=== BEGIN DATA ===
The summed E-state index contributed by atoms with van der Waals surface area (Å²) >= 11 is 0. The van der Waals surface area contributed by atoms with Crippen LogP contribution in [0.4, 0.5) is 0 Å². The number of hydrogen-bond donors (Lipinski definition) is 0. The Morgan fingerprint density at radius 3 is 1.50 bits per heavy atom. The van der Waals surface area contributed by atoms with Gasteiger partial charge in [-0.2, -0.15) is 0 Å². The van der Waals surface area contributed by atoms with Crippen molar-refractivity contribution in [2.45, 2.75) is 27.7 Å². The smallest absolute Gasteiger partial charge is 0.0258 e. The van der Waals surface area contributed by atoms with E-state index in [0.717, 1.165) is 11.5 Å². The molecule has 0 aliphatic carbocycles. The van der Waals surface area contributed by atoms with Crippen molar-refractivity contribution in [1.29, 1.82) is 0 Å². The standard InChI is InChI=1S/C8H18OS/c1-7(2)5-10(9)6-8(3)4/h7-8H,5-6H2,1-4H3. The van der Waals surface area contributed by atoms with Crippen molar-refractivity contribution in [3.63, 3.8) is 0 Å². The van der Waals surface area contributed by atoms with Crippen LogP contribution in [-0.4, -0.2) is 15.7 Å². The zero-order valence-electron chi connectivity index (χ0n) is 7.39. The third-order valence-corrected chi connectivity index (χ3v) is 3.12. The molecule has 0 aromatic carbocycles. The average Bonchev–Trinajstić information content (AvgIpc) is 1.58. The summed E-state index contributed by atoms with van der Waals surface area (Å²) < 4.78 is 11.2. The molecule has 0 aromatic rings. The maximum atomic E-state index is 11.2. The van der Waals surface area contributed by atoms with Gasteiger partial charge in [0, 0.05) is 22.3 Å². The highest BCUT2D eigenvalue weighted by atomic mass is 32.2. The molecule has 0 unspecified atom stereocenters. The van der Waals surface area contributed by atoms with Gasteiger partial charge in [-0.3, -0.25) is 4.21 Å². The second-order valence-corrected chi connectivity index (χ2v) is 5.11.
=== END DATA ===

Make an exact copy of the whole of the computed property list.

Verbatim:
The summed E-state index contributed by atoms with van der Waals surface area (Å²) >= 11 is 0. The van der Waals surface area contributed by atoms with Crippen LogP contribution in [0.4, 0.5) is 0 Å². The number of hydrogen-bond donors (Lipinski definition) is 0. The Morgan fingerprint density at radius 3 is 1.50 bits per heavy atom. The van der Waals surface area contributed by atoms with Gasteiger partial charge in [-0.2, -0.15) is 0 Å². The van der Waals surface area contributed by atoms with Crippen molar-refractivity contribution in [2.45, 2.75) is 27.7 Å². The smallest absolute Gasteiger partial charge is 0.0258 e. The van der Waals surface area contributed by atoms with E-state index in [0.717, 1.165) is 11.5 Å². The molecule has 0 aliphatic carbocycles. The van der Waals surface area contributed by atoms with Crippen molar-refractivity contribution in [1.29, 1.82) is 0 Å². The standard InChI is InChI=1S/C8H18OS/c1-7(2)5-10(9)6-8(3)4/h7-8H,5-6H2,1-4H3. The van der Waals surface area contributed by atoms with Crippen molar-refractivity contribution in [3.63, 3.8) is 0 Å². The van der Waals surface area contributed by atoms with Crippen LogP contribution in [-0.4, -0.2) is 15.7 Å². The zero-order valence-electron chi connectivity index (χ0n) is 7.39. The third-order valence-corrected chi connectivity index (χ3v) is 3.12. The molecule has 0 aromatic carbocycles. The average Bonchev–Trinajstić information content (AvgIpc) is 1.58. The summed E-state index contributed by atoms with van der Waals surface area (Å²) < 4.78 is 11.2. The molecule has 0 aromatic rings. The maximum atomic E-state index is 11.2. The van der Waals surface area contributed by atoms with Gasteiger partial charge in [0, 0.05) is 22.3 Å². The highest BCUT2D eigenvalue weighted by atomic mass is 32.2. The molecule has 0 unspecified atom stereocenters. The van der Waals surface area contributed by atoms with Gasteiger partial charge in [-0.3, -0.25) is 4.21 Å². The second-order valence-corrected chi connectivity index (χ2v) is 5.11.